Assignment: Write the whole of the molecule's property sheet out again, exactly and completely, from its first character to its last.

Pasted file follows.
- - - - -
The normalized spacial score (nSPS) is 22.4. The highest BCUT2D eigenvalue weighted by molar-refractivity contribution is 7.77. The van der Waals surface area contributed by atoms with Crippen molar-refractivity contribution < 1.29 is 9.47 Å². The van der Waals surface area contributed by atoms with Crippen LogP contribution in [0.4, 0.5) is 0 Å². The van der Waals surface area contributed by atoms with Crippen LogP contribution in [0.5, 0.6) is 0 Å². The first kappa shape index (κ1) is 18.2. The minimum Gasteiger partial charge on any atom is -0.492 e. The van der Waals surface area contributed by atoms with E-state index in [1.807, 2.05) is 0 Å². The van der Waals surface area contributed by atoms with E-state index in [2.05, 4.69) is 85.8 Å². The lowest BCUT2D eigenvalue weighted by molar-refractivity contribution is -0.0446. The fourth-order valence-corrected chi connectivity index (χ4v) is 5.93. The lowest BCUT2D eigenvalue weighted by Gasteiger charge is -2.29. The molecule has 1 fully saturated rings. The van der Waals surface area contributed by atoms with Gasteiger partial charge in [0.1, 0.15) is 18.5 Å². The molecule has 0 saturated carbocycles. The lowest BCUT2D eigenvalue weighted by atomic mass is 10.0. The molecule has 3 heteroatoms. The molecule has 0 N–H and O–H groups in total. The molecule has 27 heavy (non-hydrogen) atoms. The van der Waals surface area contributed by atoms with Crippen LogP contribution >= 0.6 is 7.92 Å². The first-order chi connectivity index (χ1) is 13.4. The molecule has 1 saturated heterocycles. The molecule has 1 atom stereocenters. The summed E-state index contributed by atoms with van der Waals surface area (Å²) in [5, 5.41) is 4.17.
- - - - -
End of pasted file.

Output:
The normalized spacial score (nSPS) is 22.4. The highest BCUT2D eigenvalue weighted by molar-refractivity contribution is 7.77. The van der Waals surface area contributed by atoms with Crippen molar-refractivity contribution < 1.29 is 9.47 Å². The van der Waals surface area contributed by atoms with Crippen LogP contribution in [0.4, 0.5) is 0 Å². The van der Waals surface area contributed by atoms with Crippen LogP contribution in [0.5, 0.6) is 0 Å². The first kappa shape index (κ1) is 18.2. The minimum Gasteiger partial charge on any atom is -0.492 e. The van der Waals surface area contributed by atoms with E-state index in [1.807, 2.05) is 0 Å². The van der Waals surface area contributed by atoms with E-state index in [2.05, 4.69) is 85.8 Å². The lowest BCUT2D eigenvalue weighted by molar-refractivity contribution is -0.0446. The fourth-order valence-corrected chi connectivity index (χ4v) is 5.93. The lowest BCUT2D eigenvalue weighted by Gasteiger charge is -2.29. The molecule has 1 fully saturated rings. The van der Waals surface area contributed by atoms with Gasteiger partial charge in [0.1, 0.15) is 18.5 Å². The molecule has 0 saturated carbocycles. The lowest BCUT2D eigenvalue weighted by atomic mass is 10.0. The molecule has 3 heteroatoms. The molecule has 0 N–H and O–H groups in total. The molecule has 27 heavy (non-hydrogen) atoms. The van der Waals surface area contributed by atoms with Crippen LogP contribution >= 0.6 is 7.92 Å². The first-order chi connectivity index (χ1) is 13.4. The molecule has 1 saturated heterocycles. The molecule has 1 atom stereocenters. The summed E-state index contributed by atoms with van der Waals surface area (Å²) in [5, 5.41) is 4.17.